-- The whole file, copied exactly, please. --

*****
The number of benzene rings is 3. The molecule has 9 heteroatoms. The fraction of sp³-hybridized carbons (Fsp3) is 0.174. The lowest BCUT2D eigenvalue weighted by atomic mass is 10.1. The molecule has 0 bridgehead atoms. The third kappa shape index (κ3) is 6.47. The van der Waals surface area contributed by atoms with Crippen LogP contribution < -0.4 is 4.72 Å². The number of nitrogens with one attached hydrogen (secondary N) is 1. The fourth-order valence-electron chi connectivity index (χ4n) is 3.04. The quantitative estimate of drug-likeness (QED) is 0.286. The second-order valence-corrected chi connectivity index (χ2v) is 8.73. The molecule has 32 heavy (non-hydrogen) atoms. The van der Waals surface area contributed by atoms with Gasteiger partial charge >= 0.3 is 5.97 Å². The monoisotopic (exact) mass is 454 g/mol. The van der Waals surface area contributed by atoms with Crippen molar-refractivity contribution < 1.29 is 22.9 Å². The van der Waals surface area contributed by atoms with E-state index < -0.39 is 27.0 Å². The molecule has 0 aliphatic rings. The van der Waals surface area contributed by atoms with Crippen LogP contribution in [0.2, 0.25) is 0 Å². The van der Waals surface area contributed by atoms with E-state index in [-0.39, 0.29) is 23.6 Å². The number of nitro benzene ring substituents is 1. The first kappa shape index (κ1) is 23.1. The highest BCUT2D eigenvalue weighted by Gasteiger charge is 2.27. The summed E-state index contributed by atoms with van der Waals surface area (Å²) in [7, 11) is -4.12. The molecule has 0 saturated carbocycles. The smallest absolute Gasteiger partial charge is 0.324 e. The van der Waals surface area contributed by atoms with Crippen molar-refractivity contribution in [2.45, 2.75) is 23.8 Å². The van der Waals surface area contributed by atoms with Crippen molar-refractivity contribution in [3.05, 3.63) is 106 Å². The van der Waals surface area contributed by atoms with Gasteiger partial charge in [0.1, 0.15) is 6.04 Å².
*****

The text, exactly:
The number of benzene rings is 3. The molecule has 9 heteroatoms. The fraction of sp³-hybridized carbons (Fsp3) is 0.174. The lowest BCUT2D eigenvalue weighted by atomic mass is 10.1. The molecule has 0 bridgehead atoms. The third kappa shape index (κ3) is 6.47. The van der Waals surface area contributed by atoms with Crippen LogP contribution < -0.4 is 4.72 Å². The number of nitrogens with one attached hydrogen (secondary N) is 1. The fourth-order valence-electron chi connectivity index (χ4n) is 3.04. The quantitative estimate of drug-likeness (QED) is 0.286. The second-order valence-corrected chi connectivity index (χ2v) is 8.73. The molecule has 32 heavy (non-hydrogen) atoms. The van der Waals surface area contributed by atoms with Gasteiger partial charge >= 0.3 is 5.97 Å². The monoisotopic (exact) mass is 454 g/mol. The van der Waals surface area contributed by atoms with Crippen molar-refractivity contribution < 1.29 is 22.9 Å². The van der Waals surface area contributed by atoms with E-state index < -0.39 is 27.0 Å². The molecule has 0 aliphatic rings. The van der Waals surface area contributed by atoms with Crippen LogP contribution in [0.2, 0.25) is 0 Å². The van der Waals surface area contributed by atoms with E-state index in [-0.39, 0.29) is 23.6 Å². The number of nitro benzene ring substituents is 1. The first kappa shape index (κ1) is 23.1. The highest BCUT2D eigenvalue weighted by Gasteiger charge is 2.27. The summed E-state index contributed by atoms with van der Waals surface area (Å²) in [7, 11) is -4.12. The molecule has 0 saturated carbocycles. The smallest absolute Gasteiger partial charge is 0.324 e. The van der Waals surface area contributed by atoms with Crippen molar-refractivity contribution in [2.45, 2.75) is 23.8 Å². The van der Waals surface area contributed by atoms with Crippen molar-refractivity contribution in [3.05, 3.63) is 106 Å². The van der Waals surface area contributed by atoms with Gasteiger partial charge in [0.1, 0.15) is 6.04 Å².